Finding mealworms in the grain container is really disgusting! Mere sight of them makes you scream on top of your voice. What if you have their infestation in your house? Go through this post to know a few ways to get rid of these creepy creatures.
There are various kinds of pests found in our houses. Pests are unwanted guests in the house which we want to get rid of, as soon as possible. Mealworms are one such commonly found pest in homes. These crawly creatures are actually, not worms. A mealworm beetles life cycle consists of a larval stage. The crawling creatures we often find in our households, are the larvae of mealworm beetle which is scientifically known as Tenebrio molitor and is used to feed fish and reptiles. Mealworms have good commercial value, as they are used as fishing bait and act as a food source for other living organisms. Due to their commercial value, mealworms are raised in large numbers and sold off in the market to earn a fair amount of money.
Types of mealworms include lesser mealworm, dark mealworm and yellow mealworm. Each type has a different habitat. The type usually found growing in grain containers and spoiled food is the yellow mealworm. They are found to flourish in the dark, where the humidity level is high. That is why, these creatures often grow in closed grain containers and spilled leftovers of food. So, how do we get rid of them is the prime concern. Following tips might help you in case you have a mealworm infestation in your house.
Identify the Source
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Let’s Work Together!
Mealworms do not grow on their own. A potential source of their eggs might be responsible for the infestation in your house. Try to look for open nooks and corners that might be acting as an entry for these creatures in the house. If a source is identified, seal the opening to avoid further entry.
Dispose Infected Food
Mealworms are basically found to grow in food. It is essential to throw away the entire infected food because even after the removal of worms, their eggs might be left over which would later grow into larvae and eventually render it inedible.
Store Food in Airtight Containers
Using airtight containers for food storage is a great way to prevent the infestation. Airtight containers are tightly fitted and have no opening for the entry of mealworms. Zip lock packets are not so effective in preventing their growth as they are capable of piercing the thin plastic covering. Food items that are not used frequently can be stored in the freezer to avoid their unwanted growth as they cannot stand low temperatures.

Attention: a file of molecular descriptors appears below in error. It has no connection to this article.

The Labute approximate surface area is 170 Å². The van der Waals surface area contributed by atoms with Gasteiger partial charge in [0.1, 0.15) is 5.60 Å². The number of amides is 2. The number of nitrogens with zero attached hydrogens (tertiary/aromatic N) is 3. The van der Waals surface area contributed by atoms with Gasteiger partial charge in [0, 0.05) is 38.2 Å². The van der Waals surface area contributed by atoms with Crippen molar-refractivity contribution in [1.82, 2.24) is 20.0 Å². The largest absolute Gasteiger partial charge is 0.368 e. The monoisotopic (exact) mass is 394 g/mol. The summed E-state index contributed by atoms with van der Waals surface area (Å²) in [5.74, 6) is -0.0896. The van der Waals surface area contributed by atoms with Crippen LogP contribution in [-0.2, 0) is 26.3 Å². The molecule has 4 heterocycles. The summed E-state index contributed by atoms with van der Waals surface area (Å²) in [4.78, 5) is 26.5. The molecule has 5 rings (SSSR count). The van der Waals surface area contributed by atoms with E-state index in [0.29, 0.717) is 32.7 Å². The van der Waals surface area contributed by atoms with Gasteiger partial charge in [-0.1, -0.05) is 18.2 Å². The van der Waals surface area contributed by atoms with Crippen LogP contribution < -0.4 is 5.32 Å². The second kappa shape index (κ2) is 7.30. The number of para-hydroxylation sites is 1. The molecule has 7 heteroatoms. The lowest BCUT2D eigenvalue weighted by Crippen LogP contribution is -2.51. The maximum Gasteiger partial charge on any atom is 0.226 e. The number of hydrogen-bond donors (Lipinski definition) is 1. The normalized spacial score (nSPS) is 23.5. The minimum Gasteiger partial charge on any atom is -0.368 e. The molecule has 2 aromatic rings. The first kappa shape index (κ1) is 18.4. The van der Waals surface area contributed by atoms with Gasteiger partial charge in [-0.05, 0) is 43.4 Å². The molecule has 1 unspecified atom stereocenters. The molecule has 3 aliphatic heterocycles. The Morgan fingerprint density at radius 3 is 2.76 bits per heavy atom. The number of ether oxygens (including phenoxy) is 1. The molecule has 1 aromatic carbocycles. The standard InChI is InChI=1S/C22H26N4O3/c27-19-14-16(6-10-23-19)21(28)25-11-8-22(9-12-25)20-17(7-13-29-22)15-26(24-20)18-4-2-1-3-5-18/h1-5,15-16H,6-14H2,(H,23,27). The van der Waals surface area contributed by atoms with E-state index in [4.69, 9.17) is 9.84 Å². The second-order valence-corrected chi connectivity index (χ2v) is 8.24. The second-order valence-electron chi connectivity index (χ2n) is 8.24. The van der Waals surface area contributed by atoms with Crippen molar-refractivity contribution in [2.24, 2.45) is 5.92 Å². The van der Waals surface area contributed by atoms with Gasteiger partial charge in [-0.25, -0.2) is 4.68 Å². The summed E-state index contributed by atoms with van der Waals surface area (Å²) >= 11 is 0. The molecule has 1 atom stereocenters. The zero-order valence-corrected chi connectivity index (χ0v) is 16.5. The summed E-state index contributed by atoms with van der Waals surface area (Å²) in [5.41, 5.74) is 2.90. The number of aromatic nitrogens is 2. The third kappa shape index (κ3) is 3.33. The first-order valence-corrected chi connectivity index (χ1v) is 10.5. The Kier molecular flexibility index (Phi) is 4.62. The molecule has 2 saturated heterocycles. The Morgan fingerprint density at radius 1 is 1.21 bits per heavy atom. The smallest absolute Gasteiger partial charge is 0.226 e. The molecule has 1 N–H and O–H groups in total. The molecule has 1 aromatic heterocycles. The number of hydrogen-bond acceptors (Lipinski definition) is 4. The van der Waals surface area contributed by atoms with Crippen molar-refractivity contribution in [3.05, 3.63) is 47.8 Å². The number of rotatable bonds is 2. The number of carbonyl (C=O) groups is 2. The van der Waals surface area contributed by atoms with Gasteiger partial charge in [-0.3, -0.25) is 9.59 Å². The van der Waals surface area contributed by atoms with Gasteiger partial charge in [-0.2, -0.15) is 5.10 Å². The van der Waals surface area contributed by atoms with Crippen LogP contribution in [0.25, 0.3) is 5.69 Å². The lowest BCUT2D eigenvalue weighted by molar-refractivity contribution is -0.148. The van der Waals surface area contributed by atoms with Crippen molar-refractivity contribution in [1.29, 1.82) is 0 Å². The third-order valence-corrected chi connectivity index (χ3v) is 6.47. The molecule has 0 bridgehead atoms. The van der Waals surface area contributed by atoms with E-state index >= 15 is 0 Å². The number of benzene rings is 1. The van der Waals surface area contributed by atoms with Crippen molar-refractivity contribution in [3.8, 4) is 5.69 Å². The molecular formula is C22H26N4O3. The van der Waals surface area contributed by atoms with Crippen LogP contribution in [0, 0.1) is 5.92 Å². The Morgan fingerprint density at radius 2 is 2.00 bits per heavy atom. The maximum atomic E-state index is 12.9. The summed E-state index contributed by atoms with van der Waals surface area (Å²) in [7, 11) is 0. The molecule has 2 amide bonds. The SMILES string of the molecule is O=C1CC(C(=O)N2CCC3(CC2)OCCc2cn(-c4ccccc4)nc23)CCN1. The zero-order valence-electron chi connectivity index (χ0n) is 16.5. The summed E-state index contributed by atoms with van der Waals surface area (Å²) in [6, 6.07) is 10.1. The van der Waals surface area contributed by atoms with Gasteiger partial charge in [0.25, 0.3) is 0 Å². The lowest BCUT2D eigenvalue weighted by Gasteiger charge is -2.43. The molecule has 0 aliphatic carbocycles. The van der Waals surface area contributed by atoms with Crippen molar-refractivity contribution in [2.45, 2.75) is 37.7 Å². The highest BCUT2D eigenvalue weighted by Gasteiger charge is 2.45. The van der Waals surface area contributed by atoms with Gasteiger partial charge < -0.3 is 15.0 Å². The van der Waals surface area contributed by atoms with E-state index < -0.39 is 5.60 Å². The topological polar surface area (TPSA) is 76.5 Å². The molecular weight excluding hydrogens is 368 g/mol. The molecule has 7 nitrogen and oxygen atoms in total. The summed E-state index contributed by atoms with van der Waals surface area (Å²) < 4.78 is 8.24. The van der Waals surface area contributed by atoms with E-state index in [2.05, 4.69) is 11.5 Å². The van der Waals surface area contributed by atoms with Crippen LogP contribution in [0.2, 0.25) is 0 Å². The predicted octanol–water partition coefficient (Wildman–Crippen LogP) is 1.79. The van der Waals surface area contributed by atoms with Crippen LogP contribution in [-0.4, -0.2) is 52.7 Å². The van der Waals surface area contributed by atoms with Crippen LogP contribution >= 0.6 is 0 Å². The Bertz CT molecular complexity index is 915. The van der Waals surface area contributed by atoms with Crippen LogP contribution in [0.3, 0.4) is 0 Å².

Use Night Light in Dark Areas
Storage areas for food can be lit up using night light that would repel mealworm beetles, and stop them from depositing their eggs and larvae in the stored food containers.
Maintain Cleanliness in the Kitchen
Kitchen is most infected by mealworms as it has plenty of food source for them. Keeping the kitchen clean and dry helps in controlling the infestation. As they can lay eggs on decaying food or spilled leftovers, it is necessary to avoid garbage pileup by regular dumping of garbage. Frequent wiping of kitchen platform will keep your kitchen clean and fresh.
Collect Mealworms and Sell Them
As stated before, mealworms have great commercial value. If you really have a significant infestation at your home, try collecting them all and sell them in the local market. The collection might fetch you some money. Spreading a word through friends and relatives might help you in finding a potential buyer for your mealworms which you would otherwise throw away.
Contact a Professional Exterminator
If all this appears to be a difficult task, getting in touch with a professional exterminator will solve your problem. As they are trained professionals in dealing with any form of pest infestation, no one can do a better job than them in eradicating the mealworms from the house. A professional help definitely calls for an expenditure, but their service is worth the expense.
Regular use of pesticides surely help in driving away pests from the house. However, depending only on pesticides will not help in keeping the house free of pests. What matters the most is regular cleaning and maintenance of spaces which act as breeding grounds for these creatures. Hope this article has given you some idea about how to eradicate mealworms from your house.
Would you like to write for us? Well, we’re looking for good writers who want to spread the word. Get in touch with us and we’ll talk…
Let’s Work Together!
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Darkling Beetle Facts – Tips On Getting Rid Of Darkling Beetles